Saving Historic Tripoli One Building at a Time
Published Wednesday, December 5, 2012
The group known as the Tripoli Heritage Protectors do not number more than 70 youths, yet many residents of north Lebanon’s Tripoli, are counting on them to preserve what is left of the city's archaeological sites and heritage buildings.
The Heritage Protectors campaign, which was launched 1 December 2012, has been welcomed in Tripoli as many of the city’s historical sites and buildings are under threat from destruction or neglect.
The ‘protectors’ are local activists dedicated to preserving the city's architectural heritage, which spans over several important historical periods.
Most members of the campaign are students from the Lebanese University. Ali Aloulou said he was motivated to join the campaign when he saw the history of his city being destroyed.
"Those who do not have a history, have no future," Aloulou told Al-Akhbar.
Tripoli's old town is nothing short of being an open-air museum, being the second most important city in terms of Mamluk antiquities after Cairo, and containing a wealth of historical sites and heritage buildings from different eras.
Today, these buildings are at risk, having deteriorated as a result of civil strife, economic pressures, neglect, and new development. Thus, many residents who valued the city’s history felt the need to take action to preserve it.
Nariman Shamaa, a member of the Civil Campaign to Save Tripoli's Antiquities, pointed out that it was due to the “systematic destruction” of heritage buildings and sites in Tripoli in the 1950s that had robbed the city of its chance to be listed as a World Heritage Site by UNESCO.
It seems the new initiative has struck a chord with many Tripoli residents. During Saturday's launch ceremony for the Heritage Protectors, the grand hall of the Tripoli Chamber of Commerce, Industry, and Agriculture was packed with people from all backgrounds and affiliations who shared an interest in heritage conservation.
The initiative is being sponsored by the Civil Campaign to Save Tripoli's Antiquities.
"[This campaign] compensates for the lack of government and official efforts in this regard, whether by the relevant ministries, or by the municipal police," explained Dr. Khaled Tadmori, chairman of the Antiquities and Heritage Committee in the Municipality of Tripoli.
Tadmori said that the idea behind the Heritage Protectors was not new, and "had started with the launch of the campaign to save Tripoli's antiquities, back when the Inja Theater was demolished."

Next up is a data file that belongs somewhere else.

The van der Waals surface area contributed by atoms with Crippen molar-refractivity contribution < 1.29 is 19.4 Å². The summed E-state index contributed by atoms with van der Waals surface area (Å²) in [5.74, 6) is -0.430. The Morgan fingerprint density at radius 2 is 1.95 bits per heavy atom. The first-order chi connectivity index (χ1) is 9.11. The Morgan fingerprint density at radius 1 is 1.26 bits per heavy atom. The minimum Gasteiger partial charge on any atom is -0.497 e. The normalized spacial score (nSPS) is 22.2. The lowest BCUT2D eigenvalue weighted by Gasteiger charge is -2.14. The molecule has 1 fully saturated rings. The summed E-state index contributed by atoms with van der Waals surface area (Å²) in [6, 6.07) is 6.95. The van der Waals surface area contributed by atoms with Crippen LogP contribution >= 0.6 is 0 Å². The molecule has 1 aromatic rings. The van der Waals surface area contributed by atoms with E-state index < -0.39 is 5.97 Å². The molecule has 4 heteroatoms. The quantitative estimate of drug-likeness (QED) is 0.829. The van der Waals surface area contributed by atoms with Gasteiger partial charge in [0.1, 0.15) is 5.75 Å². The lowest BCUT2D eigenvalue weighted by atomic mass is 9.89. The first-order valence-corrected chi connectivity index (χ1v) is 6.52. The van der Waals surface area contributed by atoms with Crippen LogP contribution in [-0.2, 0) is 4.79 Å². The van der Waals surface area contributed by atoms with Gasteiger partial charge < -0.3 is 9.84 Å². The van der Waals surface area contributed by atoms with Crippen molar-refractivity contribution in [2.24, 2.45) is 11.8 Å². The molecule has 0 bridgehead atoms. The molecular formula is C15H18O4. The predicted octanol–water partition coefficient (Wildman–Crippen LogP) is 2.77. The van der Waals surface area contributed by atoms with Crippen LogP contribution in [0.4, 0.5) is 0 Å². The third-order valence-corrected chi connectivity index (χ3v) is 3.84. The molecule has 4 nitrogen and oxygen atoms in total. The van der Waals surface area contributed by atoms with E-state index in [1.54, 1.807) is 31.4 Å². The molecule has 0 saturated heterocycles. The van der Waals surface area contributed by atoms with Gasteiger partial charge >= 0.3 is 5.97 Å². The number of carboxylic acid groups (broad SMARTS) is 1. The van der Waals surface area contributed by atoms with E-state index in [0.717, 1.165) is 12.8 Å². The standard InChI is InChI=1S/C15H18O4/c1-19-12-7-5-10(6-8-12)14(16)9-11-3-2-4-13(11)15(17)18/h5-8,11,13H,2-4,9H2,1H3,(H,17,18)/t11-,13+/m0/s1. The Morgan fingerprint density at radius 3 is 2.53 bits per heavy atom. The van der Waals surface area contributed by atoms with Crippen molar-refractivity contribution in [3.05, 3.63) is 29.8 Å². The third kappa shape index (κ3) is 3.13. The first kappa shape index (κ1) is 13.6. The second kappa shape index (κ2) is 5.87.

He added that the direct motive for their launch was "the demolition of al-Ajam Palace and Property No. 35 in the Tell area."
The chairman of the Antiquities and Heritage Committee said that so far, about 70 people had joined the campaign as heritage protectors.
"Their task will be to coordinate with the Antiquities and Heritage Committee and the Directorate General of Antiquities to document and photograph unregistered buildings in preparation for their inclusion in the list of heritage buildings," Tadmori said, emphasizing that there are buildings located outside the old city which are also neglected or on the verge of being demolished.
The volunteers will conduct weekly tours to Tripoli districts like al-Haddaddin, al-Tell, al-Qobba, al-Zahrieh, al-Nouri, al-Rummaneh, and al-Suwayqa. According to Tadmori, the volunteers will "routinely visit the buildings in order to spot any abuses they may be subjected to, and will then submit reports to the Antiquities and Heritage Committee, which will in turn duly inform the municipality, in order to compensate for the failure of the municipal police and the municipality's architecture department."
The role of the Heritage Protectors does not stop there. They will also "educate the residents of those buildings about their significance, and seek to restore them if possible," said Tadmori, who added that "launching this campaign and signing a charter on preserving Tripoli's historical sites signal a new phase in the efforts to protect the city's heritage."
Bakr al-Siddiq, president of the Tripoli Antiquities Club, said they began work eight years ago by observing a Tripoli Day each year on April 26.
“We organize a tour for high school and university students of historical sites in the city, beginning with the the Crusader castle, down to the Tinal Mosque, and the Turkish baths, khans [Caravanserais], mosques, schools, markets, and historical streets,” he explained. “With such tours, the youth are exposed to important information."
Siddiq pointed out that the heritage activists "believe in protecting Tripoli's heritage, and are aware how badly the conditions of the historical sites in the city have deteriorated."
For this reason, he said, the Heritage Protectors were established, and are set to begin their work in earnest next Sunday, 9 December.
Also present at the launch event were Inan Ozyildiz, the Turkish ambassador to Lebanon, who affirmed his government's support for the campaign, and Dr. Atef Attia, director of the Institute of Social Sciences in Tripoli.
"The youth participation in this activity has given us hope that there are still people interested in preserving the city's heritage,” said Attia.
This article is an edited translation from the Arabic Edition.